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What Happens to Our Brain When We Learn Something New?

What Happens to Our Brain When We Learn Something New?

Neuroplasticity is the process when you learn a new skill or memory. Not only does it involve neurons, but also brain cells, such as glial and vascular cells. When we learn something new, our brain creates new connections and neuron pathways. When you continue to practice an activity whether that be drawing, playing a sport or instrument, or simply typing on a keyboard, your brain will either alter the framework of its neurons or increase the number of synapses between your neurons, allowing more efficient communication between pathways. Over the course of eight months, based on a plasticity study in the Journal of Neuroscience, the functional connectivity and structure of the brain changes once a skill is learned.



With enough practice and consistency, your body will develop muscle memory.

Muscle memory allows you to carry out motor skills and perform them without much needed effort. When you begin a new skill, such as squatting for instance, a region in the brain, known as the cerebellum,

will store new information of how to perform the motor skill. Neurons become activated in parts of your brain and connect the nervous system to the muscles they use through a neural pathway. The more you practice the skill, the more efficient you become. Even if you take a break from squatting, your neuromuscular system is already programmed to complete the movement. This is why we can still ride a bike and swim if we haven’t done either activity for a long period of time.

Another interesting occurrence is found in muscle cells. Once you begin training, your muscles will adapt and tear slightly, becoming stronger and bigger. A way to present this is by increasing the amount of muscle nuclei, also referred to as myonuclei, within the muscle cell. It was widely believed that if you stopped training y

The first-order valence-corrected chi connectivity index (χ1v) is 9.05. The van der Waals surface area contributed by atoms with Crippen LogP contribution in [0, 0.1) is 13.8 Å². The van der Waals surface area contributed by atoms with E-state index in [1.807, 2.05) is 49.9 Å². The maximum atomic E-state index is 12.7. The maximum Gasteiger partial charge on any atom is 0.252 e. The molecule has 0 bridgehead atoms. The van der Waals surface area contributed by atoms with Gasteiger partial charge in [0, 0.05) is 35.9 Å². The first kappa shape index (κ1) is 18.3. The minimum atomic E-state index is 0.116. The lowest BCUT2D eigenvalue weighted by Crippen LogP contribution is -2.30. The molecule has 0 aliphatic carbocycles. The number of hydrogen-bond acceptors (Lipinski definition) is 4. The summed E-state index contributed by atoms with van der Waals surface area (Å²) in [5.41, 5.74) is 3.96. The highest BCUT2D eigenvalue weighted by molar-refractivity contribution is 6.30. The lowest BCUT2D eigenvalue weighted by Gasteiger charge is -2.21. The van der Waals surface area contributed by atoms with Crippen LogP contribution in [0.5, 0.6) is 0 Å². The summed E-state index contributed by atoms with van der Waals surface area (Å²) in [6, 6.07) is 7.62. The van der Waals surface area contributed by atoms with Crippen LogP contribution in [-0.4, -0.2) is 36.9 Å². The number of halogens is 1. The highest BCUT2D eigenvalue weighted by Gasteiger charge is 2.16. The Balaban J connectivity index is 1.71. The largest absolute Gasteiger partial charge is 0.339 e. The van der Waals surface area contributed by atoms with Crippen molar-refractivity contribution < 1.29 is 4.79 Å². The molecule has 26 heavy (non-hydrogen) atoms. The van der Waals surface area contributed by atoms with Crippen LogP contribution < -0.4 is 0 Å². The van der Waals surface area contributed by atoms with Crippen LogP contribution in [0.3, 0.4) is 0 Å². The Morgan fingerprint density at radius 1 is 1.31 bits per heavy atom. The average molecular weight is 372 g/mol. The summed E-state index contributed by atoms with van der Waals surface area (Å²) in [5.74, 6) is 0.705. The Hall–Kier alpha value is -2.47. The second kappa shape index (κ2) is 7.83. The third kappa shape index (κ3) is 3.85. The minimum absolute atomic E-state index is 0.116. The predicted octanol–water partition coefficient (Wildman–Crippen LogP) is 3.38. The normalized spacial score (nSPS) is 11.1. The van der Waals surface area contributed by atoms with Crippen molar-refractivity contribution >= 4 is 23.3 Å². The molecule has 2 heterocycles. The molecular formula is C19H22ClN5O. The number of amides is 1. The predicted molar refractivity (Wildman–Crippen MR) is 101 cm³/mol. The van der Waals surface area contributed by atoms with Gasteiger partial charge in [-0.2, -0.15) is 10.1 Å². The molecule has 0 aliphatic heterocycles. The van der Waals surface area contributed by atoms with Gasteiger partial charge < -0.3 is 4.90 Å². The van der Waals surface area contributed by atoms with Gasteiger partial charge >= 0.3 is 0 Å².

our muscles, they would go to waste or begin to atrophy and result in cell death—apoptosis. As apoptosis takes place, it removes the myonuclei. But recent research shows that there is still a substantial amount of myonuclei that exist within the muscle cells, even after long periods of being inactive. Since the myonuclei are still present, they can skip the process of creating new myonuclei and resume back to where they left off. This allows hypertrophy and strength gains to grow at a faster rate during training, instead of starting from scratch.

Stem Cell = an undifferentiated cell of a multicellular organism.


Hypertrophy = increase in the size of a muscle.

Atrophy = waste away, especially because of the degeneration of cells, or become vestigial.


How Can You Strengthen Your Memory?

       Daily activities including schoolwork, sports, and playing an instrument require certain amounts of memory capacity. Several ways to help improve and strengthen your memory in the hippocampus or temporal lobe are:

  • Be physically active everyday:  Moving more and exercising daily can increase the production of brain cells and  the formation of neurons, which can boost memory.

  • Get enough rest:  Improve your cognition and memory by getting enough sleep each night! The goal is at least seven to nine hours every night.
  • Manage your mental health:  Meditating, socializing with others, and reducing overall stress can help reduce or slow the rate of aging on the brain.

  • Eat a healthy diet:  Include dark and leafy greens, fish, nuts, berries, and seeds. All these kinds of food comprise of omega 3s/DHA (a building block of the brain that strengthens brain function), antioxidants, vitamins, and nutrients that help regulate blood flow within the brain.
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Ava Barnum
Ava Barnum, Science Editor

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